04/19/2014 07:12 pm ET Updated Jun 19, 2014

Finding Hillywood

No, that's not a typo. It is "Hillywood." Which is a thriving creative movie-making center set in the hills of Rwanda--hills, as this inspiring documentary shows, whose astonishing beauty stands in stark contrast to the country's all-too-familiar recent tragic history. How, we wonder as we watch this footage, could such a travesty of all that's good and beautiful have happened here? It's a question we repeat to ourselves constantly through Leah Warshawski's hour-long film as we watch the faces of the Rwandan men, women and children, whose radiant beauty rivals that of the land in which they live.

Finding Hillywood is a film about the redemptive power of the creative spirit; about forgiveness and restitution, about acknowledging the past and learning to shape the future. The dreadful history of the genocide is never far from the surface. The film's story tracks its main character, Ayuub, a man racked with regret and guilt for his absence from his native country at the time of the genocide, for having failed to save his mother from the slaughter, and having for a while abandoned his obligation to his wife and five sons as he sought release in alcohol.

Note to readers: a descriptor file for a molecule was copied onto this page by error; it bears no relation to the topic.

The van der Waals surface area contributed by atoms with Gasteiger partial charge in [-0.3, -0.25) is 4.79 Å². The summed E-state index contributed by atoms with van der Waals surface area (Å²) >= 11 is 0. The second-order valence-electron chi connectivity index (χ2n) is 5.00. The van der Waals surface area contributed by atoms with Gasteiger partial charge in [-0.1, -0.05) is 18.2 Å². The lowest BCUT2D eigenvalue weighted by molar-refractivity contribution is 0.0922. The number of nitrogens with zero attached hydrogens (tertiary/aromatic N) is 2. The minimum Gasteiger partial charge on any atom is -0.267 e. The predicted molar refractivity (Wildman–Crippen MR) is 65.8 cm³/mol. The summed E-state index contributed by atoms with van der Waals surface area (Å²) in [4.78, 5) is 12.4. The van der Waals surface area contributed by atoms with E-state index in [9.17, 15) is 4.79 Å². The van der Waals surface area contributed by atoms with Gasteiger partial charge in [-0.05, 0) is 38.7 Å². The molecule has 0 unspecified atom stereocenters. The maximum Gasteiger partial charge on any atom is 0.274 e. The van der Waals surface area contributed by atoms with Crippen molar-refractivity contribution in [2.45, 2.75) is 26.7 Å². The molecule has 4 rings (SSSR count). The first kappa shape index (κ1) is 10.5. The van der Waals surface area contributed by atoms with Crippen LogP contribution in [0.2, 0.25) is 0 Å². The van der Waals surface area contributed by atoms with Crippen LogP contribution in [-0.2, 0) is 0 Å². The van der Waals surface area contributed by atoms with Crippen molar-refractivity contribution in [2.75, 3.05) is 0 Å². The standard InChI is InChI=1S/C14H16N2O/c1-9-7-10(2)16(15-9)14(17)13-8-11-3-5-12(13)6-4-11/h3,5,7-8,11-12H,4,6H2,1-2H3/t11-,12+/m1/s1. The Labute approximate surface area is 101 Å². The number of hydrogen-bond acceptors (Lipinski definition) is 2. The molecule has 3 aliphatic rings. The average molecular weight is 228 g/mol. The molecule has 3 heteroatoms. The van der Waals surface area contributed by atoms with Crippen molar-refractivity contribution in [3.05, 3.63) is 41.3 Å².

He is pulled back from the brink, first, by a minor film crew job on the making of "The Last King of Scotland." Falling in love with film, Ayuub decides that this, against all probability, will be his life's calling--and finds Hillywood, an organization devoted to the support and promotion of the work of Rwandan filmmakers. We follow them from village to village, despite all obstacles, braving tropical heat and rainstorms to set up their inflatable screen and delight rapt audiences with their films. Many have never seen a film before; all are inspired with pride in the achievements of their compatriots, and share in the healing they bring to the still-raw wound of fratricidal violence and hatred.

"Finding Hillywood" observes all this with a sympathetic documentary eye. It honors the courage and tenacity of a people ravaged by genocide, and their profound humanity. It dwells unabashedly on the beauty of the children, their eyes aglow with wonder, their faces shining. It revels in the lush colors of the landscape, the rich fall of rain, the slow flow of red rivers. It asks, always beneath a surface of joy and celebration: how could it happen here? And, more importantly even than that question, it reminds us that the human spirit is boundless in its capacity for redemption, and that it is our creativity that provides us with the means.